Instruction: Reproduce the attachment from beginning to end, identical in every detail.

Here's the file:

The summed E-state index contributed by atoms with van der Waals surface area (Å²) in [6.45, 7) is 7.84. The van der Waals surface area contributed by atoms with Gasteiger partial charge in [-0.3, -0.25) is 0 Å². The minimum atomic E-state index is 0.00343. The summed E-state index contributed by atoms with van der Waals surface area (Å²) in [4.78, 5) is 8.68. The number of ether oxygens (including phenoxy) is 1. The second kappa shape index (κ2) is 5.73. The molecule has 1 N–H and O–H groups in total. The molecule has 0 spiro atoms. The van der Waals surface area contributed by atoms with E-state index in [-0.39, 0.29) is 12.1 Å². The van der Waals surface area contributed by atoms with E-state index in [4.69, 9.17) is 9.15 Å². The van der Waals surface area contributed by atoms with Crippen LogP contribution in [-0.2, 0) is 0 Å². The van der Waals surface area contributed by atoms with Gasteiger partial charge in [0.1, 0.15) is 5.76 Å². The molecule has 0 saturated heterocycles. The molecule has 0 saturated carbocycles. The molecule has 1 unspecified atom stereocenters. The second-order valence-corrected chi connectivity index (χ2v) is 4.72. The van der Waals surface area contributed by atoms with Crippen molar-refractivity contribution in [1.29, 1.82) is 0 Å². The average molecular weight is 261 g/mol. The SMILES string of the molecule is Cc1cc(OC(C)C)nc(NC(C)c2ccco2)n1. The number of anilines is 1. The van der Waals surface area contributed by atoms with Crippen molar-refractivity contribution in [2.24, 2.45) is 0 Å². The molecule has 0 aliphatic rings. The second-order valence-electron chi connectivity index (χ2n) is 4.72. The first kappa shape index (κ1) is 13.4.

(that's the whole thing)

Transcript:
The summed E-state index contributed by atoms with van der Waals surface area (Å²) in [6.45, 7) is 7.84. The van der Waals surface area contributed by atoms with Gasteiger partial charge in [-0.3, -0.25) is 0 Å². The minimum atomic E-state index is 0.00343. The summed E-state index contributed by atoms with van der Waals surface area (Å²) in [4.78, 5) is 8.68. The number of ether oxygens (including phenoxy) is 1. The second kappa shape index (κ2) is 5.73. The molecule has 1 N–H and O–H groups in total. The molecule has 0 spiro atoms. The van der Waals surface area contributed by atoms with E-state index in [-0.39, 0.29) is 12.1 Å². The van der Waals surface area contributed by atoms with E-state index in [4.69, 9.17) is 9.15 Å². The van der Waals surface area contributed by atoms with Crippen LogP contribution in [-0.2, 0) is 0 Å². The van der Waals surface area contributed by atoms with Gasteiger partial charge in [0.1, 0.15) is 5.76 Å². The molecule has 0 saturated heterocycles. The molecule has 0 saturated carbocycles. The molecule has 1 unspecified atom stereocenters. The second-order valence-corrected chi connectivity index (χ2v) is 4.72. The van der Waals surface area contributed by atoms with Crippen molar-refractivity contribution in [1.29, 1.82) is 0 Å². The average molecular weight is 261 g/mol. The SMILES string of the molecule is Cc1cc(OC(C)C)nc(NC(C)c2ccco2)n1. The number of anilines is 1. The van der Waals surface area contributed by atoms with Crippen molar-refractivity contribution in [2.24, 2.45) is 0 Å². The molecule has 0 aliphatic rings. The second-order valence-electron chi connectivity index (χ2n) is 4.72. The first kappa shape index (κ1) is 13.4.